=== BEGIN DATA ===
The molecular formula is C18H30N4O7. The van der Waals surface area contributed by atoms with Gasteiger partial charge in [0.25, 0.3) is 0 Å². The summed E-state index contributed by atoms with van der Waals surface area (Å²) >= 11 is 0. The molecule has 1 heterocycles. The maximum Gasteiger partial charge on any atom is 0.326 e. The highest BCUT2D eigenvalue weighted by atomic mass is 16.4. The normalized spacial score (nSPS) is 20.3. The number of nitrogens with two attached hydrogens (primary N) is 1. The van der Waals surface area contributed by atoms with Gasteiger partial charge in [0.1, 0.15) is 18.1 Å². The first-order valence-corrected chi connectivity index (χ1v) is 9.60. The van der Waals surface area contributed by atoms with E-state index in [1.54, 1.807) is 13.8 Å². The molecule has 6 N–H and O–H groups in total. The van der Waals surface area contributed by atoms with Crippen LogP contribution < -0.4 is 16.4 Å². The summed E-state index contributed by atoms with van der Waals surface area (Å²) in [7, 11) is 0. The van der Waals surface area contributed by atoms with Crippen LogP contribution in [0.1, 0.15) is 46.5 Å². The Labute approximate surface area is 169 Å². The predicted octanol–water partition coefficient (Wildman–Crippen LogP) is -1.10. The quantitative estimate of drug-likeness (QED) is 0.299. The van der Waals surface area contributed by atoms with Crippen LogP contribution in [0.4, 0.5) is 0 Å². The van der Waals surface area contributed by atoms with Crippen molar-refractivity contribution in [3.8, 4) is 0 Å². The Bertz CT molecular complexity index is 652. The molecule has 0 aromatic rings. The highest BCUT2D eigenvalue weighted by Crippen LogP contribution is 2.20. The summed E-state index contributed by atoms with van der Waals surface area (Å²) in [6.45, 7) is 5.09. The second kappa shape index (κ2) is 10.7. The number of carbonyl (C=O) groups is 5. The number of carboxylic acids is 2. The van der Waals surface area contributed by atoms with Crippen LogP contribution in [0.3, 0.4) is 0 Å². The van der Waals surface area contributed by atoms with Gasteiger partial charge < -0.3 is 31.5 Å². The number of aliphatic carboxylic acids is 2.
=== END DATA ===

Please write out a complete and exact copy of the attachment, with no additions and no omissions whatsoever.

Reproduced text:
The molecular formula is C18H30N4O7. The van der Waals surface area contributed by atoms with Gasteiger partial charge in [0.25, 0.3) is 0 Å². The summed E-state index contributed by atoms with van der Waals surface area (Å²) >= 11 is 0. The molecule has 1 heterocycles. The maximum Gasteiger partial charge on any atom is 0.326 e. The highest BCUT2D eigenvalue weighted by atomic mass is 16.4. The normalized spacial score (nSPS) is 20.3. The number of nitrogens with two attached hydrogens (primary N) is 1. The van der Waals surface area contributed by atoms with Gasteiger partial charge in [0.1, 0.15) is 18.1 Å². The first-order valence-corrected chi connectivity index (χ1v) is 9.60. The van der Waals surface area contributed by atoms with E-state index in [1.54, 1.807) is 13.8 Å². The molecule has 6 N–H and O–H groups in total. The van der Waals surface area contributed by atoms with Crippen LogP contribution < -0.4 is 16.4 Å². The summed E-state index contributed by atoms with van der Waals surface area (Å²) in [7, 11) is 0. The van der Waals surface area contributed by atoms with Crippen LogP contribution in [0.1, 0.15) is 46.5 Å². The Labute approximate surface area is 169 Å². The predicted octanol–water partition coefficient (Wildman–Crippen LogP) is -1.10. The quantitative estimate of drug-likeness (QED) is 0.299. The van der Waals surface area contributed by atoms with Crippen LogP contribution in [0.4, 0.5) is 0 Å². The van der Waals surface area contributed by atoms with Crippen molar-refractivity contribution in [3.8, 4) is 0 Å². The Bertz CT molecular complexity index is 652. The molecule has 0 aromatic rings. The highest BCUT2D eigenvalue weighted by Crippen LogP contribution is 2.20. The summed E-state index contributed by atoms with van der Waals surface area (Å²) in [6.45, 7) is 5.09. The second kappa shape index (κ2) is 10.7. The number of carbonyl (C=O) groups is 5. The number of carboxylic acids is 2. The van der Waals surface area contributed by atoms with Crippen LogP contribution in [0.3, 0.4) is 0 Å². The van der Waals surface area contributed by atoms with Gasteiger partial charge < -0.3 is 31.5 Å². The number of aliphatic carboxylic acids is 2.